Most Leonberger breeders are passionate about the breed and genetic diversity but there are some who breed solely for financial reasons, as in all breeds and sometimes with little care for the welfare of the Dam and her pups. 

Does the breeder  breed more than one type of dog or other animals.  Is it a hobby or a business?

Ask how many dogs they have in breeding.

Ask what goals the breeder wishes to achieve for their breeding, what is their contribution to the breed and genetic diversity so far?

Do they breed every dog that passes health tests? 

What happens to the dogs that they can't breed from?

Ask about the Sire, why is he the chosen one for the Dam? What qualities do they both have for breeding? What weaknesses do they have? The perfect Leonberger hasn't been bred yet.

What health issues are there in the lines? There is no perfect line, if they have none they are lying.  How far back can the breeder go with their lines to know what problems may have been in the ancestory or are likely to crop up in the future?

Are all their dogs healthy? Have their past dogs had any health issues?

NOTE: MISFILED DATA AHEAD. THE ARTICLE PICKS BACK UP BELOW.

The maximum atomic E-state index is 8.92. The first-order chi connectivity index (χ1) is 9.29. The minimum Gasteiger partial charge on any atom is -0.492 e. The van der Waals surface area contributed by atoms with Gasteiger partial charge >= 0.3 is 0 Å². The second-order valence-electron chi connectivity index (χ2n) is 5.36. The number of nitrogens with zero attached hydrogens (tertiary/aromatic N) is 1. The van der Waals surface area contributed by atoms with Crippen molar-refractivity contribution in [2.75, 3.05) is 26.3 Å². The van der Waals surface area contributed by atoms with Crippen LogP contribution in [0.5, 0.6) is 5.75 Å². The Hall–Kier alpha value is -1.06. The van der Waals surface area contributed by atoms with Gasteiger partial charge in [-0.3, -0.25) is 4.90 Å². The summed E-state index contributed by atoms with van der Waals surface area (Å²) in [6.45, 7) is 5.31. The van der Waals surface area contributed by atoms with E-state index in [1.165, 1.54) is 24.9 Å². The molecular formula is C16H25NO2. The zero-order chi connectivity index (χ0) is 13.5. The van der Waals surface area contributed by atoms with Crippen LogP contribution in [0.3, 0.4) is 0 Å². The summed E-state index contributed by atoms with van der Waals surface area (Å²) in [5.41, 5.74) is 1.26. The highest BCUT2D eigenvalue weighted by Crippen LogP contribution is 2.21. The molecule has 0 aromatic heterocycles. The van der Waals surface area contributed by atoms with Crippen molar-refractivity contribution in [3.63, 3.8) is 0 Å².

Has cancer been an issue in their breeding programmes over the years? Remember that cancer is in all breeds but in some lines more than others.

Can they provide you with an up to date record of losses from their past litters which can be verified?

Where are puppies reared, inside the home or outside, or in a separate breeding area? 

How are puppies socialised?

Can you visit to see the litter and see the Dam with her pups? This is now a legal requirement under Lucy's Law April 2020.   Update: during the Corona Virus lockdown, this has not been possible but Defra have agreed that viewing by video is acceptable during this period.

Will you get regular updates as the puppy develops? Can they be seen on a website?

Will there be a contract for the puppy and are there any endorsements attached to the KC registration? Can you be furnished with a copy on request?

Does the breeder wish to be kept informed of the puppy's progress in the future?

Is the breeder available for advice after the sale of the puppy?